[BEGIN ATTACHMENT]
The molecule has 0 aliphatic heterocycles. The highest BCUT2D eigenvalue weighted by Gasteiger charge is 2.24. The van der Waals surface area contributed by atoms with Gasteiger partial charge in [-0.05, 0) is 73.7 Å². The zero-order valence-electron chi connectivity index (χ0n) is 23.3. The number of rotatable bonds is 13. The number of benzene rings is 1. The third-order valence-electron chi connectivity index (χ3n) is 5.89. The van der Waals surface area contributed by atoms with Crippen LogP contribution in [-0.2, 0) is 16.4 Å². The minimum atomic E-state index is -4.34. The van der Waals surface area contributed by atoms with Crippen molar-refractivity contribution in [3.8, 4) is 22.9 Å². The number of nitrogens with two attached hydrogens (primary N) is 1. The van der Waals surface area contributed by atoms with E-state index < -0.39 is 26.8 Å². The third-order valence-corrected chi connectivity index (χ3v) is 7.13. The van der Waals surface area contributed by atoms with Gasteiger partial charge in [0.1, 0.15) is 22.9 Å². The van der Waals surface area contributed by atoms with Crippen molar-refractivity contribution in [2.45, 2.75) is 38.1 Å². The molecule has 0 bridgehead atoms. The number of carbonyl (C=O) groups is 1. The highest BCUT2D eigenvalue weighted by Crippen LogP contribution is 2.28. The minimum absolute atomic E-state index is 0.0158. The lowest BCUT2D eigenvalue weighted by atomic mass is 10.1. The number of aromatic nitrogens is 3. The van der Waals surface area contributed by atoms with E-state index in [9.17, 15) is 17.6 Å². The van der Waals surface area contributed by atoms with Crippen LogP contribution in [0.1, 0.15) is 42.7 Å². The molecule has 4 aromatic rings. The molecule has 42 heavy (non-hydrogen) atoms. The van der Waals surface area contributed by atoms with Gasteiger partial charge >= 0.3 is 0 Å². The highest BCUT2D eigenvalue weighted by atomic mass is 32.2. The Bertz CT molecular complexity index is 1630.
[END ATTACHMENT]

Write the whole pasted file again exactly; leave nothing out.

The molecule has 0 aliphatic heterocycles. The highest BCUT2D eigenvalue weighted by Gasteiger charge is 2.24. The van der Waals surface area contributed by atoms with Gasteiger partial charge in [-0.05, 0) is 73.7 Å². The zero-order valence-electron chi connectivity index (χ0n) is 23.3. The number of rotatable bonds is 13. The number of benzene rings is 1. The third-order valence-electron chi connectivity index (χ3n) is 5.89. The van der Waals surface area contributed by atoms with Crippen LogP contribution in [-0.2, 0) is 16.4 Å². The minimum atomic E-state index is -4.34. The van der Waals surface area contributed by atoms with Crippen molar-refractivity contribution in [3.8, 4) is 22.9 Å². The number of nitrogens with two attached hydrogens (primary N) is 1. The van der Waals surface area contributed by atoms with E-state index < -0.39 is 26.8 Å². The third-order valence-corrected chi connectivity index (χ3v) is 7.13. The van der Waals surface area contributed by atoms with Gasteiger partial charge in [0.1, 0.15) is 22.9 Å². The van der Waals surface area contributed by atoms with Crippen molar-refractivity contribution in [2.45, 2.75) is 38.1 Å². The molecule has 0 bridgehead atoms. The number of carbonyl (C=O) groups is 1. The highest BCUT2D eigenvalue weighted by Crippen LogP contribution is 2.28. The minimum absolute atomic E-state index is 0.0158. The lowest BCUT2D eigenvalue weighted by atomic mass is 10.1. The number of aromatic nitrogens is 3. The van der Waals surface area contributed by atoms with E-state index in [9.17, 15) is 17.6 Å². The van der Waals surface area contributed by atoms with Crippen LogP contribution in [0.1, 0.15) is 42.7 Å². The molecule has 4 aromatic rings. The molecule has 42 heavy (non-hydrogen) atoms. The van der Waals surface area contributed by atoms with Gasteiger partial charge >= 0.3 is 0 Å². The highest BCUT2D eigenvalue weighted by atomic mass is 32.2. The Bertz CT molecular complexity index is 1630.